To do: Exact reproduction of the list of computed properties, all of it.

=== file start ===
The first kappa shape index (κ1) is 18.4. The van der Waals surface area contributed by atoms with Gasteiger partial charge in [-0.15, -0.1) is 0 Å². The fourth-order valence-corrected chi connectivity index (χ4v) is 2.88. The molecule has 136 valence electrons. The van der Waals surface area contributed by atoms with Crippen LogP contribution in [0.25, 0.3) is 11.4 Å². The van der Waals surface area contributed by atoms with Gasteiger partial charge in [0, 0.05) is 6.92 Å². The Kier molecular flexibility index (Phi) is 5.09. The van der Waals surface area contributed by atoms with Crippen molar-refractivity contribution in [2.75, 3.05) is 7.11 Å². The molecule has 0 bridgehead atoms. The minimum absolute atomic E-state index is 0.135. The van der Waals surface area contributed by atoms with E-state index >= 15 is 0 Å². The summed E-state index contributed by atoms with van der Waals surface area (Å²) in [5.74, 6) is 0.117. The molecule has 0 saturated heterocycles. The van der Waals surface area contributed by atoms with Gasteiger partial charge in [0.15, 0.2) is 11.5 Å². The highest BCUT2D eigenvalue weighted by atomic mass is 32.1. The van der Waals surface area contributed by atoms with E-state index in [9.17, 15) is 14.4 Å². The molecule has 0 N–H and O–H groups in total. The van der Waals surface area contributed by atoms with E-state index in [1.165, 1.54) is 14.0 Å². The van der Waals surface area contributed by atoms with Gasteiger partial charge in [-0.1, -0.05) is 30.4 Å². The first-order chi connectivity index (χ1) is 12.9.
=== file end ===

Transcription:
The first kappa shape index (κ1) is 18.4. The van der Waals surface area contributed by atoms with Gasteiger partial charge in [-0.15, -0.1) is 0 Å². The fourth-order valence-corrected chi connectivity index (χ4v) is 2.88. The molecule has 136 valence electrons. The van der Waals surface area contributed by atoms with Crippen LogP contribution in [0.25, 0.3) is 11.4 Å². The van der Waals surface area contributed by atoms with Gasteiger partial charge in [0, 0.05) is 6.92 Å². The Kier molecular flexibility index (Phi) is 5.09. The van der Waals surface area contributed by atoms with Crippen molar-refractivity contribution in [2.75, 3.05) is 7.11 Å². The molecule has 0 bridgehead atoms. The minimum absolute atomic E-state index is 0.135. The van der Waals surface area contributed by atoms with E-state index >= 15 is 0 Å². The summed E-state index contributed by atoms with van der Waals surface area (Å²) in [5.74, 6) is 0.117. The molecule has 0 saturated heterocycles. The van der Waals surface area contributed by atoms with Gasteiger partial charge in [0.15, 0.2) is 11.5 Å². The highest BCUT2D eigenvalue weighted by atomic mass is 32.1. The van der Waals surface area contributed by atoms with E-state index in [9.17, 15) is 14.4 Å². The molecule has 0 N–H and O–H groups in total. The van der Waals surface area contributed by atoms with E-state index in [1.165, 1.54) is 14.0 Å². The van der Waals surface area contributed by atoms with Gasteiger partial charge in [-0.1, -0.05) is 30.4 Å². The first-order chi connectivity index (χ1) is 12.9.